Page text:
The dress I’m talking about today is not a new make. I made it just over a year ago for the big bash my family threw for my Gramma’s 90th birthday (and she just turned 91 this past weekend – go Gramma!!).
This picture isn’t from the party (I don’t have any pictures from that – I really need to get some from my parents), but it is with my mom & Gramma (I actually call her grand-mamma all posh-like just for fun, she loves it) and I’m wearing the same dress – just with a little jacket I made this year to go with it. This photo is from Mother’s Day this year.
You can’t tell very much about my dress in this photo, can you? heheheh. And why am I posting about a year-old dress now? Well, for one thing this blog is brand new and I really love this dress. For another, I just recently finally got some decent photos of it. It was shortly after my husband got home for a week of leave and he agreed to play photographer. It was initially for another dress I’d just finish (which will probably be the subject of the next post) but I felt we were on a roll, despite the rooftop always being windy and making my hair look dumb, and he indulged me so far as to shoot this dress as well.
This was my first Cambie dress from Sewaholic. I made the full-skirted version – though I didn’t use the actual skirt pattern piece. When I make something full skirted (which is often) I tend to just cut selvedge-to-selvedge panels of fabric in my desired length + hem allowance. I know you’re technically not supposed to use the fabric selvedges, but it’s just so easy! Also – it’s how things were done in the 18th & 19th centuries (as I’ve seen in person many, many times) so I feel like there’s a pretty solid precedent there.
Anyway! So here is an actual, proper photo of my Cambie dress:
This fabric is a vintage 1960s silk dupioni print that I found – AT A GOODWILL STORE!!!!!!! There was something like 4m there, and it probably cost about $5 or $6 for the piece!!!!!!!!! (I feel this find justifies as many exclamation points as I care to use). I lived in Edmonton, Alberta for a few years for my Master’s, and I learned there were 2 great sources for thrifting fabric – the Goodwill store in the south end and the Value Village towards the East end on Whyte Ave. I got so many treasures from those two, however, this was probably one of my best-ever finds. I decided I wanted a softer look so I pre-washed the fabric. It wasn’t as crisp to begin with as most dupioni you get today, but this also made it washable (I hate drycleaners). To give the bodice a little more substance I underlined it with white cotton, and then fully lined the dress with a white cotton/silk blend that Fabricland has been wonderfully, curiously carrying during the summers for the last several years (I believe it is 70% cotton & 30% silk, and it feels a-mazing!). I made the lining skirt at least as full as the outer skirt to create a bit of a built-in crinoline effect. You can see it just peeking out a bit in the next photo.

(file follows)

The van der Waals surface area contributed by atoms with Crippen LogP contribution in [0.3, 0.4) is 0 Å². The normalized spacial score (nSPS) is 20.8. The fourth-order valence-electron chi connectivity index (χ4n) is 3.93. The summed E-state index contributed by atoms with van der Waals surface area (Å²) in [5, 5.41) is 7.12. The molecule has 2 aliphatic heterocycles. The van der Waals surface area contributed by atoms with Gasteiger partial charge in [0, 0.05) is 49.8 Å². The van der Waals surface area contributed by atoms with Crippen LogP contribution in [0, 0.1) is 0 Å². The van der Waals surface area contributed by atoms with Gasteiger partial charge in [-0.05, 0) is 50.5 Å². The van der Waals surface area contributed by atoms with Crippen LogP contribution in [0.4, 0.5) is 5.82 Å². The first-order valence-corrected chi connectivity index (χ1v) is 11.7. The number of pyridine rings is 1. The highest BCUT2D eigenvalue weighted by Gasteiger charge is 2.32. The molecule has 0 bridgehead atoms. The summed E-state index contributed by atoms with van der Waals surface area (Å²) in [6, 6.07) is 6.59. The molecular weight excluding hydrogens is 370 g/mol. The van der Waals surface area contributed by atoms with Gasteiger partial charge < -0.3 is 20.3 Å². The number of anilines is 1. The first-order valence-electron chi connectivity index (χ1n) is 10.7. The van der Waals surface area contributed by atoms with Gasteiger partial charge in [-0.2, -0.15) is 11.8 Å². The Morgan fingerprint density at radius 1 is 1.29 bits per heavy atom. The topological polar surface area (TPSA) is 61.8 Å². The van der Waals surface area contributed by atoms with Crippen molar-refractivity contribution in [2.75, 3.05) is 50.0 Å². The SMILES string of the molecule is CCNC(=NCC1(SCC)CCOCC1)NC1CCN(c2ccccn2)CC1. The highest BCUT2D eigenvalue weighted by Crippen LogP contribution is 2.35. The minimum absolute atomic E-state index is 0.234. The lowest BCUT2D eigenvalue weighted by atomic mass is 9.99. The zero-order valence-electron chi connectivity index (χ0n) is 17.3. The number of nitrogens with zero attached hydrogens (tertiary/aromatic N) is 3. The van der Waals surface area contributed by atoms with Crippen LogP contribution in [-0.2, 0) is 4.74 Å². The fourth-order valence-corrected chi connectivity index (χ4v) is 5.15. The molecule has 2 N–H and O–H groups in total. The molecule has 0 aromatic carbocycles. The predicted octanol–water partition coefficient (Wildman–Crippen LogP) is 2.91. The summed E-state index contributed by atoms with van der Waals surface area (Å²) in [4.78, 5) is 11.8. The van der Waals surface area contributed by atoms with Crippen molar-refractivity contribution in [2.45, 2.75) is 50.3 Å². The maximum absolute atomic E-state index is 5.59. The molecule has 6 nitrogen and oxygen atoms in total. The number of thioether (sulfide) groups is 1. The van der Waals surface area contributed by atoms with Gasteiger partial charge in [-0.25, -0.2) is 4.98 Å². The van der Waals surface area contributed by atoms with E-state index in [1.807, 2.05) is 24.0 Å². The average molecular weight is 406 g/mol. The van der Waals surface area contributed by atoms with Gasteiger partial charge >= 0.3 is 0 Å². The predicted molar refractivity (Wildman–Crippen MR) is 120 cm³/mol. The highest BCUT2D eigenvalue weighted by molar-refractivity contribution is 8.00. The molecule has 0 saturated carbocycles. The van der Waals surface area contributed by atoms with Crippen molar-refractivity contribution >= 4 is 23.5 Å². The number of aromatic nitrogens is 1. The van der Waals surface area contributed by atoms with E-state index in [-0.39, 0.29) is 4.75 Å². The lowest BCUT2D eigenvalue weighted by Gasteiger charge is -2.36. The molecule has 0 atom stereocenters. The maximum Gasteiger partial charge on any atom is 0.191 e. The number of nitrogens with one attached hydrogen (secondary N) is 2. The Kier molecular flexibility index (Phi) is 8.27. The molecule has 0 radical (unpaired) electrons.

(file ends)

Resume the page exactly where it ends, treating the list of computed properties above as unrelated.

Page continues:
I finished the hem of the skirt lining with decorative scalloped embroidery stitches on my machine (it’s not an embroidery machine, but has a few of these). I got the idea from one of Casey’s posts a year or two ago…let me see if I can find it…….Aha! Found it! As it turns out, there’s also a nifty little tutorial on neckline/armhole binding + piping in one! Reminds me I also want to try that out.
Apart from not using the actual skirt pattern piece I don’t think there’s much I changed or needed to alter. I shortened the bodice a little bit, because I ALWAYS have to do that and it’s just become automatic with me now. I probably ended up curving the front bodice dart legs a little as well to fit the curve under the bust better – another thing I nearly always do now. This is a really easy pattern to put together – like surprisingly easy for how pretty it is - and the instructions are very straightforward. I made another Cambie this summer in a black embroidered cotton voile and I can see myself making several more, it’s just SUCH a great pattern!
The little jacket I’m wearing in the first photo is from this vintage pattern (the dress is totally cute too and I want to make it every time I look at this image):
I used some aqua dupioni left over from a prior project for the main outer fabric, and then trimmed AND fully lined it with the remnants of the dress fabric. I had JUST enough of the printed silk to eke the jacket lining and banding out of it and I’m so glad I did. For some time now I’ve been in love with the vintage 50s/60s practice of dress and jacket/coat combinations where the jacket/coat lining is made from the dress fabric. I just think it looks so chic and lux and this was my first chance to try it out. My dream will be to one day have a formal dress/ball gown with jacket/coat/cape with matching lining, mmmmmmm.
Yeah….I really need to make one of the dresses from that vintage pattern. And more Cambies!